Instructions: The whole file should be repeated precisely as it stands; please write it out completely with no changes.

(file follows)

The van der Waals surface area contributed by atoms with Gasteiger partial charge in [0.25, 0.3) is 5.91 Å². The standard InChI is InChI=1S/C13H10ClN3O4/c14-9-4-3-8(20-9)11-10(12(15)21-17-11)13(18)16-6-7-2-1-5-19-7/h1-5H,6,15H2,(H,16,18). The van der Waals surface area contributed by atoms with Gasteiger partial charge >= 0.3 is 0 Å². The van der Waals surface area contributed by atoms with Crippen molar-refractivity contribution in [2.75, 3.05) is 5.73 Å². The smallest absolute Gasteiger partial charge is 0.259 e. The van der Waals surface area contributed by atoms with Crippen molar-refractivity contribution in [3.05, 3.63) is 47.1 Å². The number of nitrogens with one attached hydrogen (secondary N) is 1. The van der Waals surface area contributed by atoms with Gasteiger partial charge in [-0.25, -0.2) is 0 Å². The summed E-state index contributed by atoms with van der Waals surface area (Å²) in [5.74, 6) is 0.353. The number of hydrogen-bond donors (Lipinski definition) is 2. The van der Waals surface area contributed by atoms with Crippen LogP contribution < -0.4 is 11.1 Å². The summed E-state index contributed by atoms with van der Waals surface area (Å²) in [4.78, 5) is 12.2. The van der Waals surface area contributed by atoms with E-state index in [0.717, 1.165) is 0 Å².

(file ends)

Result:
The van der Waals surface area contributed by atoms with Gasteiger partial charge in [0.25, 0.3) is 5.91 Å². The standard InChI is InChI=1S/C13H10ClN3O4/c14-9-4-3-8(20-9)11-10(12(15)21-17-11)13(18)16-6-7-2-1-5-19-7/h1-5H,6,15H2,(H,16,18). The van der Waals surface area contributed by atoms with Gasteiger partial charge >= 0.3 is 0 Å². The van der Waals surface area contributed by atoms with Crippen molar-refractivity contribution in [2.75, 3.05) is 5.73 Å². The smallest absolute Gasteiger partial charge is 0.259 e. The van der Waals surface area contributed by atoms with Crippen molar-refractivity contribution in [3.05, 3.63) is 47.1 Å². The number of nitrogens with one attached hydrogen (secondary N) is 1. The van der Waals surface area contributed by atoms with Gasteiger partial charge in [-0.25, -0.2) is 0 Å². The summed E-state index contributed by atoms with van der Waals surface area (Å²) in [5.74, 6) is 0.353. The number of hydrogen-bond donors (Lipinski definition) is 2. The van der Waals surface area contributed by atoms with Crippen LogP contribution < -0.4 is 11.1 Å². The summed E-state index contributed by atoms with van der Waals surface area (Å²) in [4.78, 5) is 12.2. The van der Waals surface area contributed by atoms with E-state index in [0.717, 1.165) is 0 Å².